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Pneumonia Shot/Flu Shot

Have You Had Your Pneumococcal Vaccine? Yearly Flu Shot?

By Lisa Chavez, M.D., MPH
Infectious Diseases
Kaiser Permanente, Bellflower

Diseases caused by Streptococcus pneumoniae (pneumococcus) and influenza can be very serious and are major causes of illness and death in the United States. Certain groups are at increased risk, including the very young, those over age 65, patients with chronic conditions such as diabetes, heart disease, pulmonary disease, alcoholism, cancer, renal disease and HIV.

Pneumococcal and influenza immunizations have been shown to significantly decrease infections among those vaccinated. Pneumococcal vaccine reduces the incidence of pneumonia and protects against developing serious infections in the bloodstream. Influenza vaccine is very effective in decreasing the incidence of influenza and rate of hospitalizations for influenza-related complications. However, it does not prevent the common cold or other viral upper respiratory infections that are not influenza.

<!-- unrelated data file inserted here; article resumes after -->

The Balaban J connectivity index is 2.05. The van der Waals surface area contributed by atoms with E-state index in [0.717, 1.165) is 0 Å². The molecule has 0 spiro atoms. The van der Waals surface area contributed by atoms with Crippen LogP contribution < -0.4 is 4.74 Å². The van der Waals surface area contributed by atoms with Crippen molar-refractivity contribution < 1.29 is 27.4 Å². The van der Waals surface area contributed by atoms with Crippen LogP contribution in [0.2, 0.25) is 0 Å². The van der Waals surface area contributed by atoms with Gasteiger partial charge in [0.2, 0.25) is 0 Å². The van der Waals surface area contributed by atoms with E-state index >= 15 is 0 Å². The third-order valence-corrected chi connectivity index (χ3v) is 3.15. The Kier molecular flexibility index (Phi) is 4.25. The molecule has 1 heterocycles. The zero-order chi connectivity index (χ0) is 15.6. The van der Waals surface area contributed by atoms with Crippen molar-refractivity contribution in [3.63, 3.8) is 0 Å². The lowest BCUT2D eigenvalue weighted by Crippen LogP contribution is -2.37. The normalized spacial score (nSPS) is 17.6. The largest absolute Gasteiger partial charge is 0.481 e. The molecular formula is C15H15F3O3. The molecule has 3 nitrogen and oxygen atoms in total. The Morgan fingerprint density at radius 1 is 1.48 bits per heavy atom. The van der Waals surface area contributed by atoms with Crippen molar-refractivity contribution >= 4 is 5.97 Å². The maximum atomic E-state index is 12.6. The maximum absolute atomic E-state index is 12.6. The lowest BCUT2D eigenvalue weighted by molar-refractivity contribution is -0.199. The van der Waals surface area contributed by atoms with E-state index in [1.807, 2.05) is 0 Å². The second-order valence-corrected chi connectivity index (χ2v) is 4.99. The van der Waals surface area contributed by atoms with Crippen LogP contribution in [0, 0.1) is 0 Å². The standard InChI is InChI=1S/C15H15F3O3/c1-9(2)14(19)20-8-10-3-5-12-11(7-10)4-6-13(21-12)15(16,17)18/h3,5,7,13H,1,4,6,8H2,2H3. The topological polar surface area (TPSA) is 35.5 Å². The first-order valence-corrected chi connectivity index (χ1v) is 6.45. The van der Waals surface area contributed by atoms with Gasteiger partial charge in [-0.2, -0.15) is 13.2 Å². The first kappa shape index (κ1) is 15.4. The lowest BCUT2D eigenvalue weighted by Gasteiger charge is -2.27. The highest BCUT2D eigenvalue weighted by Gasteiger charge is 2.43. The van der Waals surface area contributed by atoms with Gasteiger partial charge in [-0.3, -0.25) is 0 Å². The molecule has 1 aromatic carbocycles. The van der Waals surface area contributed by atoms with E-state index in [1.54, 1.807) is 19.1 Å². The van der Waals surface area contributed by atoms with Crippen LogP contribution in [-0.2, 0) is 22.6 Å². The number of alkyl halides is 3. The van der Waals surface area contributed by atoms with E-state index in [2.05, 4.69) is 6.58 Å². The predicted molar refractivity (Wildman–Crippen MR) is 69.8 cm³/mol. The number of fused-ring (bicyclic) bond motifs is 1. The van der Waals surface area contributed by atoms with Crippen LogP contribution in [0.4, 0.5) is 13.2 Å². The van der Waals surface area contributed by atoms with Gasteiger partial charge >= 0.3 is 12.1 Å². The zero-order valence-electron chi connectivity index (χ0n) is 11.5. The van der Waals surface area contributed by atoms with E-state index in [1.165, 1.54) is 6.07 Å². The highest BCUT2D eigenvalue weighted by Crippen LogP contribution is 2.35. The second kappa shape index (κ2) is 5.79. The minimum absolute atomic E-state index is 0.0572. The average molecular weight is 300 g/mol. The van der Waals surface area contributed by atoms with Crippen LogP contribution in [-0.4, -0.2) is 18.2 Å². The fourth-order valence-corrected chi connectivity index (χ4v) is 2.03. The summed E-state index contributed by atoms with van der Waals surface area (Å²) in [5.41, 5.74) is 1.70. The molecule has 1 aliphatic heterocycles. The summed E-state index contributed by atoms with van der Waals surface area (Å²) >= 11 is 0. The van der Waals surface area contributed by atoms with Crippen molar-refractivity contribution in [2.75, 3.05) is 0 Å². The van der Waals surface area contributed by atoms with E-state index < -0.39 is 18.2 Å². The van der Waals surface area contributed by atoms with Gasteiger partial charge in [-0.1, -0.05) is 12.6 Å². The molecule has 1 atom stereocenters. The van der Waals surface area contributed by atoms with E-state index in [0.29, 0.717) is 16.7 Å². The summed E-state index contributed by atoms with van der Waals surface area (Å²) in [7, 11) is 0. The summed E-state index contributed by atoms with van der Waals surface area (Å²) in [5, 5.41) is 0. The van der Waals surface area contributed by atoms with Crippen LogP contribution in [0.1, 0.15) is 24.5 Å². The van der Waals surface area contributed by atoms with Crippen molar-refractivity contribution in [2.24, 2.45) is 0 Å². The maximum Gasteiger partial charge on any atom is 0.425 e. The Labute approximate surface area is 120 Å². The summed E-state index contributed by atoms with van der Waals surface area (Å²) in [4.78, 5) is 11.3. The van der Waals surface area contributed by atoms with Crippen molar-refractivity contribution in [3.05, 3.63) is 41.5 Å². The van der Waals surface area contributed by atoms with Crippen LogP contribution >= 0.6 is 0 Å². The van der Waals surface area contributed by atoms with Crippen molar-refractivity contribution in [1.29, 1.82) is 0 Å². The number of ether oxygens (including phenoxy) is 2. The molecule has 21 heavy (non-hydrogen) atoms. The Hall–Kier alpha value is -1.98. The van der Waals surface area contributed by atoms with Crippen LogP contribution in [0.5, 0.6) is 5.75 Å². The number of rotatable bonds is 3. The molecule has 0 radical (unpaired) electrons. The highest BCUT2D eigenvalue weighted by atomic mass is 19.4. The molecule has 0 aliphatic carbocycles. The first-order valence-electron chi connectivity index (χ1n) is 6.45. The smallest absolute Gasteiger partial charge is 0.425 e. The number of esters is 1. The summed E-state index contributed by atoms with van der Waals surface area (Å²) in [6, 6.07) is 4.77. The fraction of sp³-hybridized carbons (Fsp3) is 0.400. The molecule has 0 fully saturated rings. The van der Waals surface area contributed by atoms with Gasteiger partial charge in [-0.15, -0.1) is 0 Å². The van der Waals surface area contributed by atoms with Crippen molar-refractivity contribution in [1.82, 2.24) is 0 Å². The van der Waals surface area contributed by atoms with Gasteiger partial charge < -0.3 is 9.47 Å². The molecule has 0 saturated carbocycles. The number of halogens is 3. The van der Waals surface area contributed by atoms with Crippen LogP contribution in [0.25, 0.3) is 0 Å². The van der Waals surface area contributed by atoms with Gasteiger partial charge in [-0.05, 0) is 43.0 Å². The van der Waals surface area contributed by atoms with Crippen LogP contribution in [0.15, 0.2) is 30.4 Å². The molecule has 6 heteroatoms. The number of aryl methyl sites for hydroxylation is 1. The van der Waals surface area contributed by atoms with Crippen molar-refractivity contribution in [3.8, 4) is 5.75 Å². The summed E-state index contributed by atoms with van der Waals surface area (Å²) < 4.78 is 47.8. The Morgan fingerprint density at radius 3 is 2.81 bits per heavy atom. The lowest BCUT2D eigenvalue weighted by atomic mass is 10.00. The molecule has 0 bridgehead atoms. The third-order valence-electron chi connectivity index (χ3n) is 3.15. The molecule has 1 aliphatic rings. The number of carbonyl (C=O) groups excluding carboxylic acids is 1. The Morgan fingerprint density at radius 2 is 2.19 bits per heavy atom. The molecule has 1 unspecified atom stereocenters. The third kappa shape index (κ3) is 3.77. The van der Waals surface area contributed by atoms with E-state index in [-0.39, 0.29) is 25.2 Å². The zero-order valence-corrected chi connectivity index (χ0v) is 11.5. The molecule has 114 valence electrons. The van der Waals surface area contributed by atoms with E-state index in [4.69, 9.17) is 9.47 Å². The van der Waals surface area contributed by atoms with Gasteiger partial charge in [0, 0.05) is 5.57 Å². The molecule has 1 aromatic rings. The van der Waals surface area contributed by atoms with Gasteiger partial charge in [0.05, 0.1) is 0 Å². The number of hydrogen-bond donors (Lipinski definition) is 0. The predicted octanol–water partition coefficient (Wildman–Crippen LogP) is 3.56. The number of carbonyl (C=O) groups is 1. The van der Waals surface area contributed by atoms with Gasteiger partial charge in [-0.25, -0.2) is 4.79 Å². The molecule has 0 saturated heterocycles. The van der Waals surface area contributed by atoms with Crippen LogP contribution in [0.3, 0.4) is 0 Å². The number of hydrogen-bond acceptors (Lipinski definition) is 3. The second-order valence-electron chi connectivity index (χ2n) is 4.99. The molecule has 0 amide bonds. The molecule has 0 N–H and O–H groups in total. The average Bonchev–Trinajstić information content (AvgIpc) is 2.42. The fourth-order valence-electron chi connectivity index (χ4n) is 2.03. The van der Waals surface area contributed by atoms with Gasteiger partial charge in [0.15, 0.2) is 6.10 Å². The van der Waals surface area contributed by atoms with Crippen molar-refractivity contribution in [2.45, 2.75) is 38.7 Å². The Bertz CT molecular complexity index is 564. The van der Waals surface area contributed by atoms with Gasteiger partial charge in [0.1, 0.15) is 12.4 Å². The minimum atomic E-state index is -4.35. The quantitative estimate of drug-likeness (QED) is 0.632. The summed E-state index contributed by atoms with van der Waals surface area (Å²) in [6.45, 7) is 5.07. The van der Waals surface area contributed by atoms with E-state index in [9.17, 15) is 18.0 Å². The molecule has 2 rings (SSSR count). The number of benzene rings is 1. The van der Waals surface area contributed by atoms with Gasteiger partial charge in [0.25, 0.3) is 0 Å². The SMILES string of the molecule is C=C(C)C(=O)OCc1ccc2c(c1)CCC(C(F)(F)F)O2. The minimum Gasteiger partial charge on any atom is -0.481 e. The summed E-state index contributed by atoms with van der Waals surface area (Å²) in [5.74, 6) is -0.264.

Do not get vaccinated if you are allergic to eggs or have a high fever. The vaccines are made form egg-grown viruses that have been inactivated. The vaccines contain only noninfectious viruses, so they cannot cause illness. It's a popular belief that this vaccine can cause influenza, but that is untrue.

The most common adverse effect of vaccination is soreness at the site where the needle was inserted. Fever, muscle ache, and severe reactions have been reported in less than one percent of those vaccinated.

We strongly recommend the use of pneumococcal and influenza vaccines for persons at high risk, such as people with diabetes or chronic illness and those over 65 years old.

Get an influenza vaccine once every year; get the pneumococcal vaccine at least once during your lifetime. If you have any questions, please do not hesitate to contact your physician.

Editor's note: Recently there has been considerable controversy over whether or not to get the vaccine. If you're not sure or are very concerned, contact your physician for advice. Only you and your physician can make the best determination for your health and well-being.